In early 1905, Qiu Jin registered for the Special Training Course for Chinese Women, which was affiliated with the Aoyama Vocational Girls' School. Needing money for the expensive tuition and wanting to see her natal family, she decided to return briefly to China. Before she left Japan, Tao Chengzhang gave her introductions to leaders of the Revolutionary Restoration Society in Shanghai and Shaoxing. After she reached China, Qiu Jin sought out Xu Xilin, the society's Shaoxing leader, who welcomed her to the organization.
With money from her mother, she returned to Tokyo in July 1905. Enrolling in the Special Training Course for Chinese Women, she was in class 33 hours a week for nine subjects drawn from a curriculum offering courses in moral cultivation, Japanese language, education, psychology, sciences, geography, history, mathematics, geometry, painting, English, physical education, handicrafts, homemaking, and choral music. In spare hours, she strengthened herself through military drill and target practice. She also practiced making explosives. Qiu Jin continued wearing her Japanese sword, and she often dressed in a kimono.
By late 1905, she had joined the Revolutionary Alliance (Tongmenghui), which had been organized by the revolutionary leader Sun Yat-sen in Tokyo. As the second overseas student from Zhejiang province to join the group, Qiu Jin was named to head its Zhejiang branch.
In November 1905, the Japanese government—pressured by the Qing Dynasty, which was alarmed by the revolutionary activity of Chinese students in Japan—prohibited the Chinese overseas students from engaging in political activity. Outraged, Qiu Jin and other Chinese students went on strike and demonstrated. When the Japanese government alternately ignored and ridiculed them, she and others urged their classmates to return to China in protest. Following her own advice, Qiu Jin left for China in late 1905 or early 1906. In a letter from that time, she wrote:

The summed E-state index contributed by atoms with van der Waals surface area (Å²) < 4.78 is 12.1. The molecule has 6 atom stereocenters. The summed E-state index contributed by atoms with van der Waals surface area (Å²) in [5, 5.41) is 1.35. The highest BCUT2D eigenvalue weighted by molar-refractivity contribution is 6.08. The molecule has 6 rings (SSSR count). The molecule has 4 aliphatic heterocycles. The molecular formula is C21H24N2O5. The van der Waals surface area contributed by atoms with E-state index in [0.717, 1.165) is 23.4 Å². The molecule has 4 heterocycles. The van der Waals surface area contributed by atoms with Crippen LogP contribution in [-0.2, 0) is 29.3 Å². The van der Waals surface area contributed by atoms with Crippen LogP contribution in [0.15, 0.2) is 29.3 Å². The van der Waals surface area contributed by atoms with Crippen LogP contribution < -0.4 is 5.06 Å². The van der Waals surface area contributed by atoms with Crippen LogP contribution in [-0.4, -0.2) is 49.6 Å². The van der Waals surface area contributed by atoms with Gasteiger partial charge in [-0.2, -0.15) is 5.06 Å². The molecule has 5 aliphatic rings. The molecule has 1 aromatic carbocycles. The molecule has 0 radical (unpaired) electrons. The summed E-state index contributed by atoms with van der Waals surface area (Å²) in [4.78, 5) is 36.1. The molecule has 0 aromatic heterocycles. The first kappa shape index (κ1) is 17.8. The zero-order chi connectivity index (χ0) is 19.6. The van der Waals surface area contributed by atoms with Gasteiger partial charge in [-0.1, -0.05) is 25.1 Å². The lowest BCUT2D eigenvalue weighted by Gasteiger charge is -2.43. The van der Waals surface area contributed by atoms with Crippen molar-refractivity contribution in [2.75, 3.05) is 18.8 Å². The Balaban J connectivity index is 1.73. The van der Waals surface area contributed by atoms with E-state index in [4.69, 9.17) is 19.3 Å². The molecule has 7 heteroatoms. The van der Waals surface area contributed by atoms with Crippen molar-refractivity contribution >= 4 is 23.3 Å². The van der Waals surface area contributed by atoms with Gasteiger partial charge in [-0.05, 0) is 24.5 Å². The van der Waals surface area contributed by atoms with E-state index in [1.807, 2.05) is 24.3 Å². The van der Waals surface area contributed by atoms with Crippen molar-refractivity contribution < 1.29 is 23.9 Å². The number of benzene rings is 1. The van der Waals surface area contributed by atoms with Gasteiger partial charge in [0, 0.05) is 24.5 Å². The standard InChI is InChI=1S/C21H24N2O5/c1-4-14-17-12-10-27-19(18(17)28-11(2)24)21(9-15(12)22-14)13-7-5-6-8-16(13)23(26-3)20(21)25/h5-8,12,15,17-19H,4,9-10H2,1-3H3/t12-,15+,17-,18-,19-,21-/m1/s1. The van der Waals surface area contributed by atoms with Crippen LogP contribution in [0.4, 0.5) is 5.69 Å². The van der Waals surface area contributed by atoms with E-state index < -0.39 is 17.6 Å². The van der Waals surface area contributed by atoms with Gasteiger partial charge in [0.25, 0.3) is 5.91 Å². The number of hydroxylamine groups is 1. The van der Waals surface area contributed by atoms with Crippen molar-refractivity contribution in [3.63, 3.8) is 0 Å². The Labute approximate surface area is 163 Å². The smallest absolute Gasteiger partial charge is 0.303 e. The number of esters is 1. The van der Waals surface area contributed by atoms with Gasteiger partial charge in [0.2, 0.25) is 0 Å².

[I] want to struggle for the success of the revolution—struggle without ceasing. Ever since the Allied invasion [during the Boxer Rebellion], I have cared nothing about my own life and death. Even if I sacrifice myself without achieving success, I can't feel regretful. It's a time of crisis. The great work of restoring China [to the Chinese] cannot be delayed! Up to now, a lot of men have already died, but not many women have. This is a disgrace to the women's circle.
Upon her return to China, Qiu Jin began melding together her romantic commitment to the Chinese heroic tradition and her modern education. Revolutionaries throughout the lower Yangtze valley were constantly plotting local risings, often hoping that if several of these could flare up simultaneously they would become in effect the match which would light the fuse of national revolution. Such risings were very difficult to coordinate, however. Communications were hard and often broke down. Romantic students frequently changed their minds at the last moment, and secret-society members sometimes acted primarily as mercenaries and refused to act if they were not well paid. Manchu police were very thorough at rooting out plots and at torturing and executing would-be revolutionaries upon the slightest evidence.